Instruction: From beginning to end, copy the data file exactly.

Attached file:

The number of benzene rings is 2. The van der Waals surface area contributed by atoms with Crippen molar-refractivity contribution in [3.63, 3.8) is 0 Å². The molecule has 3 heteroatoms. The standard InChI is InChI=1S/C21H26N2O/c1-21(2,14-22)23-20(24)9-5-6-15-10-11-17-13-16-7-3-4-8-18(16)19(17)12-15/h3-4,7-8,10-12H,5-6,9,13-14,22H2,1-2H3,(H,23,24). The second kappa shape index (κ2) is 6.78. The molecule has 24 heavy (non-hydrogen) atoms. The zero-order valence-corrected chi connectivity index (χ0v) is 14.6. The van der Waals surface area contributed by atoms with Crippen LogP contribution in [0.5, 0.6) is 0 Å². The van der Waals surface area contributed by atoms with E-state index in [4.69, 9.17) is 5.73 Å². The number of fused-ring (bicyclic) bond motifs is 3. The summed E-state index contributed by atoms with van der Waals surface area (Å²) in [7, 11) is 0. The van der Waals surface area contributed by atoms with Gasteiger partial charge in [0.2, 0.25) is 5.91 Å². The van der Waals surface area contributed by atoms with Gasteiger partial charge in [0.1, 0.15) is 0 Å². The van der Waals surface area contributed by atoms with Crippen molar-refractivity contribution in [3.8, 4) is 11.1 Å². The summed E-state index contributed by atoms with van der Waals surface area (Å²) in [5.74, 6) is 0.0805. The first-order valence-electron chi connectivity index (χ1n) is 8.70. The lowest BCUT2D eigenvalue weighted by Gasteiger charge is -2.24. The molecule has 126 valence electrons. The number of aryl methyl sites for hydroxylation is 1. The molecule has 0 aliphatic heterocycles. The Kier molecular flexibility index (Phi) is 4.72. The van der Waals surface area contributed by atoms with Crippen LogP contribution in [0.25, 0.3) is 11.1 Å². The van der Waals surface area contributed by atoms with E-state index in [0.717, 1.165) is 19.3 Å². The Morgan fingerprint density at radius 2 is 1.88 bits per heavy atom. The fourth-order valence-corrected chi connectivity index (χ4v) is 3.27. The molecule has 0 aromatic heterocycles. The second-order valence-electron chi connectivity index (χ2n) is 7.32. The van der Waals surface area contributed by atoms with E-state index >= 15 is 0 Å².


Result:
The number of benzene rings is 2. The van der Waals surface area contributed by atoms with Crippen molar-refractivity contribution in [3.63, 3.8) is 0 Å². The molecule has 3 heteroatoms. The standard InChI is InChI=1S/C21H26N2O/c1-21(2,14-22)23-20(24)9-5-6-15-10-11-17-13-16-7-3-4-8-18(16)19(17)12-15/h3-4,7-8,10-12H,5-6,9,13-14,22H2,1-2H3,(H,23,24). The second kappa shape index (κ2) is 6.78. The molecule has 24 heavy (non-hydrogen) atoms. The zero-order valence-corrected chi connectivity index (χ0v) is 14.6. The van der Waals surface area contributed by atoms with Crippen LogP contribution in [0.5, 0.6) is 0 Å². The van der Waals surface area contributed by atoms with E-state index in [4.69, 9.17) is 5.73 Å². The number of fused-ring (bicyclic) bond motifs is 3. The summed E-state index contributed by atoms with van der Waals surface area (Å²) in [7, 11) is 0. The van der Waals surface area contributed by atoms with Gasteiger partial charge in [0.2, 0.25) is 5.91 Å². The van der Waals surface area contributed by atoms with Gasteiger partial charge in [0.1, 0.15) is 0 Å². The van der Waals surface area contributed by atoms with Crippen molar-refractivity contribution in [3.8, 4) is 11.1 Å². The summed E-state index contributed by atoms with van der Waals surface area (Å²) in [5.74, 6) is 0.0805. The first-order valence-electron chi connectivity index (χ1n) is 8.70. The lowest BCUT2D eigenvalue weighted by Gasteiger charge is -2.24. The molecule has 126 valence electrons. The number of aryl methyl sites for hydroxylation is 1. The molecule has 0 aliphatic heterocycles. The Kier molecular flexibility index (Phi) is 4.72. The van der Waals surface area contributed by atoms with Crippen LogP contribution in [0.25, 0.3) is 11.1 Å². The van der Waals surface area contributed by atoms with E-state index in [0.717, 1.165) is 19.3 Å². The Morgan fingerprint density at radius 2 is 1.88 bits per heavy atom. The fourth-order valence-corrected chi connectivity index (χ4v) is 3.27. The molecule has 0 aromatic heterocycles. The second-order valence-electron chi connectivity index (χ2n) is 7.32. The van der Waals surface area contributed by atoms with E-state index >= 15 is 0 Å².